Heshiki tries to stick to original techniques as closely as possible, hand-poking with bamboo needles and referencing designs in history books from secondhand bookstores and fabric from various regions.
She makes sure her clients are of Okinawan heritage before she gives them tattoos in the traditional locations of fingers, hands and wrists. Many are young, mixed-race women who find her on Instagram. For those drawn to it for aesthetic reasons, she tattoos them on different parts of the body to preserve the hand-worn tattoo for women of Okinawan descent.
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The resurgence has led women to new discoveries about Okinawa before Japanese or US rule. For example, when Heshiki showed her hajichi to her father, who was born in Okinawa under US occupation, it triggered memories of his grandmother, who Heshiki learned also had the tattoo and spoke a different dialect that disappeared after the annexation.
And they hope to pass it down. Akemi Matsuzaki, a 32-year-old Okinawan native, teaches hip-hop dance and is often asked about her hajichi by her students, which leads to conversations about Okinawan Indigenous culture.
Matsuzaki, whose grandfather is American, got her first hajichi this year and plans to complete a full design on both hands. When she turns 37, a milestone age in Okinawa, she plans on getting a special design to mark the year.
“When I got it done, it just felt so great and it just all felt so natural to me,” she said. “Although I was born in Okinawa and am working here, getting hajichi made me feel even more strongly of the fact that I really am here, and I feel more comfortable and proud of who I am.”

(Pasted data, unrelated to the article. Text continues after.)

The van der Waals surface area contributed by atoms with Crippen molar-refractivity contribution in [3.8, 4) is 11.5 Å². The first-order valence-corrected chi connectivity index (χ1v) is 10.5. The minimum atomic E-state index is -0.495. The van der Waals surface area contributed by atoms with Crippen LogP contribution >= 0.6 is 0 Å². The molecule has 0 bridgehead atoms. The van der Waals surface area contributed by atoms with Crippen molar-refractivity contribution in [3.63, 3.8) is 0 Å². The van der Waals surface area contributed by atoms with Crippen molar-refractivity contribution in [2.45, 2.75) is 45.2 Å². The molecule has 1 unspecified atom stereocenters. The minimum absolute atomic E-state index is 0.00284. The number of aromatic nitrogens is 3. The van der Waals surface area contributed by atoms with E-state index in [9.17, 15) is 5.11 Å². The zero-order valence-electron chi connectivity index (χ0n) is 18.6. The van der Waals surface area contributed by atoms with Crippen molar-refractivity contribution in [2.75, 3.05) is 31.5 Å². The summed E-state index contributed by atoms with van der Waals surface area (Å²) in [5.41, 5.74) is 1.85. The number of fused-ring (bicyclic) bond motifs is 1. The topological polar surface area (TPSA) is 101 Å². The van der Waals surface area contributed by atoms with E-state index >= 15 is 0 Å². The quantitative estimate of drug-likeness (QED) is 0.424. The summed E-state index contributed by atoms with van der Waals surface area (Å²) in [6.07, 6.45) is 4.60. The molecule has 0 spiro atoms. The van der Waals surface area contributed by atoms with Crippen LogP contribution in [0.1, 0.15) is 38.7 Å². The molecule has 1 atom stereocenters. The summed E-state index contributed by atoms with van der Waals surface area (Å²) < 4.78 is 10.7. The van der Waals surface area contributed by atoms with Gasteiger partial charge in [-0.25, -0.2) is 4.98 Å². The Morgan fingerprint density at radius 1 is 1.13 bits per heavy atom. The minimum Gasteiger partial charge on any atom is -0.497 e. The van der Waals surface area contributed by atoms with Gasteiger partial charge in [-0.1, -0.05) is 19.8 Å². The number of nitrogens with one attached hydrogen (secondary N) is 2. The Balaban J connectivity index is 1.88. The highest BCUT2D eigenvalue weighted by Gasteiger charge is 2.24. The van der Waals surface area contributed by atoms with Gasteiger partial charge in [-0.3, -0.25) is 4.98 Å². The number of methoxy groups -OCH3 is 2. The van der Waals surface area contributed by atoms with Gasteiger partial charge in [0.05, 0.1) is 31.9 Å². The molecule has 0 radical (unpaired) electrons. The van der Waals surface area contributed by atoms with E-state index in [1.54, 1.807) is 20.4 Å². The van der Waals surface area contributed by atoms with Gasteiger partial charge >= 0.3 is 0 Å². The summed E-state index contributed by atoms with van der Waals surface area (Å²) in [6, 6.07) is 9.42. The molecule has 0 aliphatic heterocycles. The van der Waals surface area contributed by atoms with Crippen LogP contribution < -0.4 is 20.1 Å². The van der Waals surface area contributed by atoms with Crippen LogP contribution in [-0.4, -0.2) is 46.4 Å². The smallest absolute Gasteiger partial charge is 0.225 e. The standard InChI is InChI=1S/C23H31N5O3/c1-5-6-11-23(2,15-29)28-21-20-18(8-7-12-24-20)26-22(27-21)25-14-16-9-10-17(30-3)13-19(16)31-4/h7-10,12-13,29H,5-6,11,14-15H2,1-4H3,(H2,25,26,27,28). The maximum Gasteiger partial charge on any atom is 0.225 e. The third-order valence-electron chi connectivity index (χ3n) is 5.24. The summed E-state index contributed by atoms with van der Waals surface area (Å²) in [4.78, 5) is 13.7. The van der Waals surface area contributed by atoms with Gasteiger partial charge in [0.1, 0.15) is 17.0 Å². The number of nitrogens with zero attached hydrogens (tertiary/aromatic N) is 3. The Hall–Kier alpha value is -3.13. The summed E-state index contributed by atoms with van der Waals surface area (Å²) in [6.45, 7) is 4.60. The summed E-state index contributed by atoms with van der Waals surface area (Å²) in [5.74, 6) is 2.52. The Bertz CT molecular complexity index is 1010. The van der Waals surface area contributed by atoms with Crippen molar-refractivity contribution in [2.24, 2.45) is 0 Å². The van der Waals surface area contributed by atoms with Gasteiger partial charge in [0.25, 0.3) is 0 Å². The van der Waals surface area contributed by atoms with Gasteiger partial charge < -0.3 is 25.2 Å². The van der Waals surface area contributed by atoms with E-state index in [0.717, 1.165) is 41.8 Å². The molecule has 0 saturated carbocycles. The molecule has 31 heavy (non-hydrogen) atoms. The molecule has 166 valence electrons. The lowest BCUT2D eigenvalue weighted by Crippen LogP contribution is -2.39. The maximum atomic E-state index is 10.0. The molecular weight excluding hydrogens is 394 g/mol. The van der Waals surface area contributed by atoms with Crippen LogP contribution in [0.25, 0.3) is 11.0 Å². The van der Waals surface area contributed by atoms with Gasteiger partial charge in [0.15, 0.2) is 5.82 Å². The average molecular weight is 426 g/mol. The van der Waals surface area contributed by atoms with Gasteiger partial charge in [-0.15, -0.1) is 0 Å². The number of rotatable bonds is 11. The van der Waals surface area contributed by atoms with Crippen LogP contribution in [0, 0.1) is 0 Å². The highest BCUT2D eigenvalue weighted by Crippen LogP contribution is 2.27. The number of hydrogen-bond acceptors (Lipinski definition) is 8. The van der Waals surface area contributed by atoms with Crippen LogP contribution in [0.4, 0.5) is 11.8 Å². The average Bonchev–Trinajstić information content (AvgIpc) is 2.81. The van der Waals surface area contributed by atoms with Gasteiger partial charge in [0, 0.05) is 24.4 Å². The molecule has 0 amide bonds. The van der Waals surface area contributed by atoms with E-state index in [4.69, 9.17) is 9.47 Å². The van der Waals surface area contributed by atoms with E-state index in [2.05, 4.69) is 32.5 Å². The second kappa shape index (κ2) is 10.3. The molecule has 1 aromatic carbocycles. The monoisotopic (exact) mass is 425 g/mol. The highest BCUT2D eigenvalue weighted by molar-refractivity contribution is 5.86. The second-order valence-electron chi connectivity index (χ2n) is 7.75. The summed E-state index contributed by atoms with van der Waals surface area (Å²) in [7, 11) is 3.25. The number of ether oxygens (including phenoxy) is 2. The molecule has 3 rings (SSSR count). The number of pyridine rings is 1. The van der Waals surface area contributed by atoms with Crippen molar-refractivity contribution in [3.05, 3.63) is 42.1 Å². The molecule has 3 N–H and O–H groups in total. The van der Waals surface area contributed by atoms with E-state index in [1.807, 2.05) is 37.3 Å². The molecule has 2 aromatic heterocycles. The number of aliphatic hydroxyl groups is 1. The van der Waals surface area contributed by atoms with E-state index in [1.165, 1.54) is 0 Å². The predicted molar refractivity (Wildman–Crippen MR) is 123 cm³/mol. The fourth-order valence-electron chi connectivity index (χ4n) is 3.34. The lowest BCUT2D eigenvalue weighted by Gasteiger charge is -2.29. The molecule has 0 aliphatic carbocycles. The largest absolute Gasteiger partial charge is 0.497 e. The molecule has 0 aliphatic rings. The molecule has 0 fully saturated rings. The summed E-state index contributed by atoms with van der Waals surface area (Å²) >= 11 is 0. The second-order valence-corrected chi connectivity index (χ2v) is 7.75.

Still, hajichi is rare. Getting a tattoo, especially on an exposed body part like the hands, is a major commitment that could backfire professionally.
For those women, Minami Shimoji, a 30-year-old occupational therapist in Okinawa, offers an alternative: temporary hajichi using fruit-based ink that was used for Amazonian tribal tattoos. Shimoji learned about hajichi when she saw an elderly patient who had a marking on her hand that resembled the art.
Shimoji had grown up performing Okinawan dances and wanted to learn more. She aspires to be a full-time tattoo artist, but for now runs a studio part time out of an apartment building in Chatan, near a US military base.
As military airplanes roared by, drowning out the music in her studio, she scrolled through the hundreds of comments on a TikTok video she made about hajichi.
She’s aware of pushback from traditionalists who don’t approve of her adaptation of hajichi into body art that lasts just two weeks. But even during the Ryukyu age, hajichi had evolved, she said.
“Hajichi originally had different designs depending on region or class, so it was never just this one form,” she said. “I feel that culture is never static and it’s something that is created together by people, and hajichi can evolve while respecting the traditional aspects.”